Aside from the obvious bonuses to welding and shotgun use in general the Support Specialist also has a couple of other unique benefits. First of all is the increased carrying capacity: a level six Support has a carrying capacity of 24 as opposed to the normal 15 for every other class: this is mostly to allow him to carry more than one shotgun, but in a pinch a Support can serve as a pack mule in case someone dies and needs their high tier weapon drop brought back to the Trader so that they don’t spend half the time after respawning getting the weapon only to find that they can’t buy armour or ammo for it. This increased carrying capacity means that the Support can carry their choice of two shotguns and a Katana, meaning that they excel at close range skirmishes more than anything else.

Finally, as a holdover from the times when there were no Demos Support has and retains an affinity for grenades: at the highest level his grenades do 50% more damage and instead of five he can carry a staggering eleven. This means that alongside Demo, Support is a class that shouldn’t be afraid to throw a grenade when things are looking hairy.

Indeed, the frontline is normally the place to be for a Support in any offensive situation. Thanks to the increased damage and penetration that his perk gives to shotguns he can often mow down multiple specimens in a single blast as long as they’re crowded together closely enough. That being said it’s best not to get overzealous.

Even with the increased ammo capacity that Support provides for shotguns, you will find yourself needing to reload constantly. Make it a habit to reload whenever you’ve got a spare moment, even if it only means getting one more shell into the weapon that you’re currently using, it can mean the difference between taking a lot of damage or laughing over the corpses of specimens.

The Shotgun and the recently released side-grade the Combat Shotgun are going to be the meat and potatoes of this class. The Shotgun carries eight shots loaded and is more affordable than the Combat Shotgun, but the latter is semi-automatic although it only holds six shots and also has one hell of a kick, even at high levels. These are the weapons that should be used to take out the small fry, which is basically anything short of a Scrake, Fleshpound, or Patriarch.

For those latter three you’ve got two options: the Hunting Shotgun, or the AA12. The Hunting Shotgun is something that delivers an amazing amount of damage in one huge blast. Although it only has two shells, unloading both of them at once can cut down five to ten normal specimens at once, and two or three consecutive double barrelled blasts will take down anything short of the Patriarch himself. The long reload between each blast pretty much ensures that a raging Scrake or Fleshpound is probably going to get one or two good shots in, and that’s all it needs. I myself prefer the AA12, since with 20 rounds and fully auto capability it is probably one of the most damaging guns in the game aside from the M32 or Crossbow. A full clip of AA12 ammo can severely weaken or outright kill a Scrake or even Fleshpound on almost any difficulty. Even on Hell on Earth during a six man game, if every shot of an AA12 clip hits it deals 4800 damage, to put that into perspective a Fleshpound on Hell on Earth with six people have 5906 hit points. So with a little softening up beforehand an AA12 clip is enough to take down even the worst threat in the game with just a little coordination.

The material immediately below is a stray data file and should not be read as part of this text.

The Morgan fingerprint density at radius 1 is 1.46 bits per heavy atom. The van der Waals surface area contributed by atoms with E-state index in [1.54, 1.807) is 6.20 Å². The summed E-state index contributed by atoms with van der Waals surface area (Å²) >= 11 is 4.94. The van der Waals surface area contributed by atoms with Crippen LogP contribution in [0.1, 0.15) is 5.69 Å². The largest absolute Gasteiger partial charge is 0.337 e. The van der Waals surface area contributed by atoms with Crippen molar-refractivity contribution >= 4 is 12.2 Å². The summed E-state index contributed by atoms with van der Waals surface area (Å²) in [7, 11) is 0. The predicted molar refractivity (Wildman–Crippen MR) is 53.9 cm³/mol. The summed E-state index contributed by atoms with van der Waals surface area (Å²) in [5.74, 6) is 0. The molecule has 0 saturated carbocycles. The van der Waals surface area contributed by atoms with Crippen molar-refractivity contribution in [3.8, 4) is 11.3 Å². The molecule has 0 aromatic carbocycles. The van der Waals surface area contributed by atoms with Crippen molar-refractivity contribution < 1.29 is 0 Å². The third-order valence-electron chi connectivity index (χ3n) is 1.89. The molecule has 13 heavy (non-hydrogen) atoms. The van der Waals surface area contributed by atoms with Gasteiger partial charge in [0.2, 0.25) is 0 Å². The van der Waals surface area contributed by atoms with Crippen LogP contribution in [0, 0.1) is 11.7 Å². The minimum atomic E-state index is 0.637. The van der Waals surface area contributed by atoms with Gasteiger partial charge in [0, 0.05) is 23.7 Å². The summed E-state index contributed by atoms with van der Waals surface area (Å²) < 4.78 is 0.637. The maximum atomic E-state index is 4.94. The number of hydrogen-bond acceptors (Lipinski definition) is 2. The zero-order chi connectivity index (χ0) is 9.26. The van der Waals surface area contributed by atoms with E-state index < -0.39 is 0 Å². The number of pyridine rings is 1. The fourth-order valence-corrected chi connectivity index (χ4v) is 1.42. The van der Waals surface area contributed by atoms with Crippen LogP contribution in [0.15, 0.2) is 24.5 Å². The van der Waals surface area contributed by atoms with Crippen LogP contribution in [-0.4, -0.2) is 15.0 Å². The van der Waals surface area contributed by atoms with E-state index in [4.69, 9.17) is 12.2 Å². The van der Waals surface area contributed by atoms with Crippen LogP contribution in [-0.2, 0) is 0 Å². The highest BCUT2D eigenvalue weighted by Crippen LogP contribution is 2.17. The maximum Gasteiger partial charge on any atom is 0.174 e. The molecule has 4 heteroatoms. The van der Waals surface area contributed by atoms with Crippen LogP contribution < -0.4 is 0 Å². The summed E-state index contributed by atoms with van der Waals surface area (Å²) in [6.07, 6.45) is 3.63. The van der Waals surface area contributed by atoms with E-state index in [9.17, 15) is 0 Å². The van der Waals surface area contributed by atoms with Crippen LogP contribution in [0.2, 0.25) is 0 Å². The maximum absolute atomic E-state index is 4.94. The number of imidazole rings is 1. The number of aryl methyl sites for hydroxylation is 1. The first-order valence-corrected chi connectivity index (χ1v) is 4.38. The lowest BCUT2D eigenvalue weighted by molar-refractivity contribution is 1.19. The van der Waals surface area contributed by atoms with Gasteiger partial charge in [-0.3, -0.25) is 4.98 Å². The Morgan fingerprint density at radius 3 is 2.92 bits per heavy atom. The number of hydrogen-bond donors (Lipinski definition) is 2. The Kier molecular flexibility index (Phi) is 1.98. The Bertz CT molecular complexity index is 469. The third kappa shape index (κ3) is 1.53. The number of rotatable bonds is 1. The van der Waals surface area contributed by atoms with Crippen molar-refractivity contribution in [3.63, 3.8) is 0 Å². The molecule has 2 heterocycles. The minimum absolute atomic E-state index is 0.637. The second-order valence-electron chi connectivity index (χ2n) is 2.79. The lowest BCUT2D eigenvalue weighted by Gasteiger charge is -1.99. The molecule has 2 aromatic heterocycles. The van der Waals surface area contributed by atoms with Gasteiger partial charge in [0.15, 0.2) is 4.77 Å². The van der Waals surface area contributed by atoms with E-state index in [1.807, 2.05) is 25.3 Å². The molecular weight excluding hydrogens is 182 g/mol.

Of course, there’s another, far less glamorous but no less important job for a Support Specialist to do in some cases: keeping a door welded. I’m not going to lie, if you’re on door-duty then you’re probably going to be in for a boring/semi-annoying time. You can probably take a couple of shots at stuff here and there, but the main concern is maintaining the weld. At higher levels a Support can easily hold a door against multiple specimens (although nothing survives too long once a Fleshpound decides it doesn’t like it). Keeping a door welded isn’t fun, but it can keep a match from going completely to hell. So even if it doesn’t seem like much, remember that it still makes you credit to team.

 

Get more Grahf

Enjoyed this article? Check out Grahf Games for more awesome content from the author. And don’t forget to read Part 1 and Part 2 of his Killing Floor strategy series!

1 reply to this post
  1. 2 Additions:
    1) I wouldn’t say “only go in normal or hard with lvl 4″
    Leveling alone is boring! And Normal isnt so bad if your only lvl 2. what youshould do however is always start in wave 1 with the berserker or sharpshooter perk to have some kind of bonuses for the weapons you spawn with. Once you have a lvl 5 perk, you can spawn with that one to have a better weapon, which you can also sell should you decide to change the perk.

    2) Combat Shotgun is shit. It costs almost as much as the AA12 and has smaller clips. I usually run a shotgun and a Hunting shotgun, which I switch for the AA12 once I got enough dough.
    Generally for ammo-chewing perks I recommend buying only guns and then split off to look for ammo. Just make sure you can re-unite with the team once the horde’s are coming